I draw near to a conclusion. He who seeks a principle of philosophy in the sense of a sure-starting point from which his speculation can begin, will find himself at no loss, as soon as he knows how to give heed to the certain progress of his thoughts. Not one, but innumerable principles, place themselves at once at his command. For any part of experience may serve for such a starting-point when it finds itself, in the shape in which it immediately presents itself, standing in contradiction to those innate truths which we desire to see controlling all reality, and which, even in the moment in which the observed fact conflicts with them, force themselves upon our consciousness as indispensable postulates. This is the way in which, setting out from experience, every philosophy has in actual fact arisen. Even opinions which we rightly charge with enthusiasm and caprice were yet led to all the dreams they contain by nothing but the contemplation of the actual course of the world. They sought, by a series of fictitious links, to bring the deeply-felt, but ill-understood, defects of the world into harmony with what appeared to them to be the office and task of all true reality. They erred only in this, that they suffered all those features, in which the course of things offended the presuppositions of the understanding, and the needs of the heart, to work on the mind in a disorganized mass; and then they instantly gave rein to their phantasy to excogitate another and truer world as the foundation for this sinister phenomenon. They should have examined more carefully into the inner connections of reality in order to find the links by which the contradiction in question might be not only hypothetically, but in real truth, resolved. It appears, therefore, that it is not to its principles, but rather to its method of unfolding its thoughts, that true philosophy must appeal as the possession that distinguishes it from all unscientific enthusiasm. Perhaps I shall very unexpectedly deceive the anticipations of the reader when I say that I believe that we must surrender even this pretension, at least in the sense in which it is often made.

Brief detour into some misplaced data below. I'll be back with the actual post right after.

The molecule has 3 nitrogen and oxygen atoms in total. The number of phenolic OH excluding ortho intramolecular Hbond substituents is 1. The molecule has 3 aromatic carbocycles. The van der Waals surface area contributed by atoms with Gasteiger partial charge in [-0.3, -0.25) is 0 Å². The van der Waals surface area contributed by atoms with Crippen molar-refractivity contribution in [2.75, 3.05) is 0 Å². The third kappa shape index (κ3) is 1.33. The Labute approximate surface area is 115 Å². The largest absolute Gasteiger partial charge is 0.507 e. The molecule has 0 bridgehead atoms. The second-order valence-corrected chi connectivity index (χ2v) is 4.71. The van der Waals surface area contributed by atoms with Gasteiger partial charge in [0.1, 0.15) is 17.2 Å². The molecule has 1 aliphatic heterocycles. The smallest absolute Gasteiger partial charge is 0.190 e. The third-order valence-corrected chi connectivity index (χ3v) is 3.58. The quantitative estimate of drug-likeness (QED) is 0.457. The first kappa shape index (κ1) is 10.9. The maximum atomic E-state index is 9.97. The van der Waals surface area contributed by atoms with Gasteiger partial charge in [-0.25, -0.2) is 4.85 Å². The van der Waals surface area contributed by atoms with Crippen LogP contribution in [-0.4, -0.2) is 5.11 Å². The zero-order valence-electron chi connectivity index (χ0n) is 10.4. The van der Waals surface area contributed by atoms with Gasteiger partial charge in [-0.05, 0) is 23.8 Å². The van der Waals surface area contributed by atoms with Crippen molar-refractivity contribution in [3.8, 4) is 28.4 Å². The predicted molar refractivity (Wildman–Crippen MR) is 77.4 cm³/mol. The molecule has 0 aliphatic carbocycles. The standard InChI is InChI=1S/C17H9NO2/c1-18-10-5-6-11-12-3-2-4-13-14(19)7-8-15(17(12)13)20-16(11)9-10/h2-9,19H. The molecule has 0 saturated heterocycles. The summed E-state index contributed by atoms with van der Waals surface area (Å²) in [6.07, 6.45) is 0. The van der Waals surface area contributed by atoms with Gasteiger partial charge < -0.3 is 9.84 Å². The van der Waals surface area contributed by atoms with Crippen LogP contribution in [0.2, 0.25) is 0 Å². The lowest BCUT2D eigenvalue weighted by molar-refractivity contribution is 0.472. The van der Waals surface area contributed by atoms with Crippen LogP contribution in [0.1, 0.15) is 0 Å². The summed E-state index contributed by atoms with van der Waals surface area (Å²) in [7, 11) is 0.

A method of knowledge cannot, like that of a practical undertaking, follow a goal fixed upon beforehand. What it seeks is to know the proper nature of the thing with which it occupies itself, and wherein this nature consists. I admit that with respect to the position in which we stand towards the matter in question, our first steps may be fixed upon beforehand. They must be such as are fitted to overcome the hindrances which make it difficult for us to get at the thing at all; but as soon as we come within sight of the thing itself, the method of our further progress is always conditioned by the peculiarities which the nature of the thing presents to our effort to know it. It is, therefore, true, on the one hand, that methods of knowledge must be as different as the nature of the things we desire to know, and it is clear that where many separate objects have the same essential features in common, definite stereotyped methods of investigation will form themselves for such groups, so that analogous cases may be always treated in the same way, and the search for new methods for every separate case may be rendered superfluous. But such useful methods of knowledge can never be found without reference to the peculiarities of those allied groups of problems, and there will never be a universal method by which the aims of knowledge will be attained with respect to every possible object of inquiry. Mathematics has framed for definite classes of problems its ingenious methods of procedure which, in their application to every individual case, are accommodated to its peculiarities. Mechanics has in the same way formed its selection of plans, which it scruples not to use over and over again when the same class of work is desired, though with adaptations to the requirements of the individual tasks. But there has never been any talk of a universal method of solving all mathematical problems, or of the construction of a machine for every conceivable and, it may be, as yet undeclared purpose. It is plain what alone could correspond to such measureless wishes; it would be the totality of elementary mathematical and mechanical truths on the one hand, and the wide-seeing acuteness on the other, which is able to use them appropriately in every case that comes before it. It is no otherwise in philosophy, and I am tempted on this point to parody a saying of Aristotle. When Alexander the Great asked him for an easier way of learning geometry, he is said to have answered: There is no special royal road in science. Science, philosophy above all, possesses no mysterious methodical road in antithesis to that by which the simple use of our understanding can lead us all. The chief pretensions which have been made to the possession of a method of speculative knowledge, which should guarantee the acquisition of results not attainable by natural human thought, have always perished, in one way or another, as often as they have arisen. When valuable results have been attained, it has been because a part of the nature of the thing was discovered, which controlled a series of its manifold phenomena, and the method incorrectly got the credit for a fertility in valuable results which, in fact, came from this objective source. When, on the other hand, a universal method of all investigation has been fixed upon beforehand, it has only led to violence being done to things on its account. They are made to comply with the forms fixed for them capriciously beforehand, and everything is ignored that will not accommodate itself to them, or to which the paths of the method do not lead. In many cases, finally, these pretentiously advanced methods are a somewhat idle ornament, with which a work already done is subsequently decorated, while the work itself was performed by quite different, and more natural, courses of thinking, which flowed from the character of the problems themselves. There is a touch of cowardice in this anxiety for preparatory means of success. Once, if men had no confidence in the merits of their own person to secure a favourable result, they sought after love potions to conquer the affections without constraint; now, if they wish to gain a respectable position in life, they like best to place the whole order of society on impossible foundations, by means of which the course of things is to bring us of itself what we ought to acquire by the application of our own powers; in order to improve faults of morals, they do not address a stringent summons to the will which ought, by its own self-activity, to separate itself from them, but take the more circuitous road of trying, by dietetic means, so to shape the brain of future generations, that the good, which ought to be our own act, may then come of itself, as the mechanical result of circumstances. It is not otherwise with this quest after a philosophical method. After committing so many errors one would like to contrive a logical calculus which would put us beyond the need of taking trouble, and without putting any strain on our personal acuteness, would present us with the correct results in every case with the certainty of a machine. Those labours have been constantly fruitless. However much rough work machinery saves us, no machine has as yet been invented which will undertake for us the whole work of life at once. There must always remain after all the man himself, who needs still to direct it and apply it to its end. I will not multiply words more on the matter: but in opposition to all these pretentious I simply maintain that every progress of thought and every method is good, in so far as it at every moment adapts itself at once to the nature of the thing it investigates, and to the special aim which that investigation pursues; that we must never neglect to change the method of attack when the nature of the adversary changes; and that we must never think to repel the countless objections which are raised against any result that has been attained, by relying mainly on the ground that they have proceeded from subordinate stand-points of consideration, but rather that, without any prejudice in favour of a methodical parade of thoughts, we must at all times carefully use everything which an active and acute mind can anywhere seize hold of in order to find these results, and explain and overthrow these objections. Some one may perhaps ask with wonder whether, then, this disregard of all traditional prejudices of the school really means that I wish to make common sense the judge of the scientific labours of philosophy? Now, I might ask the question in return, whether common sense has not in fact always been the judge of this? How many speculative systems have, in the course of time, come out with the assurance that they had, with the help of deep-reaching methods, built upon still deeper-lying principles, attained truths which were to be found in no other way; but because they were unable to make their results credible to common sense, to mankind’s natural feeling for probability, they have only increased the mass of historical material into which we may dip with curiosity, and have won no lasting influence either on our life or on our opinions. In saying this I have certainly no intention of counting, under this name of the natural understanding, that sum of superficial impressions, half thoughts, and groundless prejudices which, together with a few indispensable or traditional truths, constitutes the treasury of non-scientific culture. It is the defect of this culture that it is fragmentary, and this fault cannot be compensated for the purposes of science by the greater intensity with which, awakened as it is by the occurrences of life, it plunges itself into these personal experiences. Nourishing itself only upon observations which fall within its own circle of vision, it carries the thoughts to which it is so incited only a few steps forward, and contents itself with such solutions as in a measure satisfy the most pressing necessities of the case. It does not observe that the various results to which it comes by these isolated attempts form no self-consistent whole, and that every one of them contains still unsolved riddles which a step further would have brought to light. But these defects cannot be removed by the application of a specific method, for they occur very abundantly even in those philosophical views of the world which plume themselves expressly upon the possession of such methods. If I may be permitted to state what I regard as the most common fault of philosophizing, it is the want of persistence and tenacity. It satisfies itself too often with the flash of a striking thought which throws an interesting and dazzling light on one part of the world, but leaves others in only the deeper darkness; whereas it is much more important to pursue every fundamental thought one tries into all its possible consequences, in order to ascertain how far its validity suffers no contradiction from reality, and at what point its fruitfulness ceases. It is in this unremitting and consecutive prosecution of its task that the advantage lies which a scientifically-conducted investigation can have, and ought to have, over the natural attempts of non-scientific culture.